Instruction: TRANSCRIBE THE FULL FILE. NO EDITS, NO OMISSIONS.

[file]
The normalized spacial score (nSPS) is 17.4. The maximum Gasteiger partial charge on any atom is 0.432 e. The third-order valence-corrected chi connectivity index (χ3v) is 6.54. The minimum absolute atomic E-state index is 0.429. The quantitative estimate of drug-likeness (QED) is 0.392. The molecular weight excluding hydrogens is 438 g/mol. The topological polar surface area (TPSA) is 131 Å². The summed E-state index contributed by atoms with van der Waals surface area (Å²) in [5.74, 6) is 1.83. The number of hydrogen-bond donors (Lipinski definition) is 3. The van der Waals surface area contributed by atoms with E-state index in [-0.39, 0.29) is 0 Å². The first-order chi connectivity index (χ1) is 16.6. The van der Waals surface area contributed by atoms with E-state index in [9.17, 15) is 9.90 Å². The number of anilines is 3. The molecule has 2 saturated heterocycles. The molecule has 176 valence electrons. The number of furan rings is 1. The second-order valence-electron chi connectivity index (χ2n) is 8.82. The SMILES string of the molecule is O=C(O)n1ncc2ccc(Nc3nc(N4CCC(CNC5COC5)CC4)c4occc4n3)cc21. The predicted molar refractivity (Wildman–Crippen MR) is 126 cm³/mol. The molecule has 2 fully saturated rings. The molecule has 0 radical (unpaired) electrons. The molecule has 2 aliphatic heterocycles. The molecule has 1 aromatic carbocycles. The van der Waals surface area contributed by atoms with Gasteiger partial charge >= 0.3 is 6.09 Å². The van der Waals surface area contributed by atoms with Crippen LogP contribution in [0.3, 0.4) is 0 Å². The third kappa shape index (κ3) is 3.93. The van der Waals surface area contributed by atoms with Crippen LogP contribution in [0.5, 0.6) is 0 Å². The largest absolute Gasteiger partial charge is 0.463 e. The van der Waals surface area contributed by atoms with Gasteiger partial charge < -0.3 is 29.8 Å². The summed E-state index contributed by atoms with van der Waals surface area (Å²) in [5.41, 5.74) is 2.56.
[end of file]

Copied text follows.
The normalized spacial score (nSPS) is 17.4. The maximum Gasteiger partial charge on any atom is 0.432 e. The third-order valence-corrected chi connectivity index (χ3v) is 6.54. The minimum absolute atomic E-state index is 0.429. The quantitative estimate of drug-likeness (QED) is 0.392. The molecular weight excluding hydrogens is 438 g/mol. The topological polar surface area (TPSA) is 131 Å². The summed E-state index contributed by atoms with van der Waals surface area (Å²) in [5.74, 6) is 1.83. The number of hydrogen-bond donors (Lipinski definition) is 3. The van der Waals surface area contributed by atoms with E-state index in [-0.39, 0.29) is 0 Å². The first-order chi connectivity index (χ1) is 16.6. The van der Waals surface area contributed by atoms with E-state index in [9.17, 15) is 9.90 Å². The number of anilines is 3. The molecule has 2 saturated heterocycles. The molecule has 176 valence electrons. The number of furan rings is 1. The second-order valence-electron chi connectivity index (χ2n) is 8.82. The SMILES string of the molecule is O=C(O)n1ncc2ccc(Nc3nc(N4CCC(CNC5COC5)CC4)c4occc4n3)cc21. The predicted molar refractivity (Wildman–Crippen MR) is 126 cm³/mol. The molecule has 2 fully saturated rings. The molecule has 0 radical (unpaired) electrons. The molecule has 2 aliphatic heterocycles. The molecule has 1 aromatic carbocycles. The van der Waals surface area contributed by atoms with Gasteiger partial charge >= 0.3 is 6.09 Å². The van der Waals surface area contributed by atoms with Crippen LogP contribution in [0.3, 0.4) is 0 Å². The third kappa shape index (κ3) is 3.93. The van der Waals surface area contributed by atoms with Crippen LogP contribution in [0.5, 0.6) is 0 Å². The largest absolute Gasteiger partial charge is 0.463 e. The van der Waals surface area contributed by atoms with Gasteiger partial charge < -0.3 is 29.8 Å². The summed E-state index contributed by atoms with van der Waals surface area (Å²) in [5.41, 5.74) is 2.56.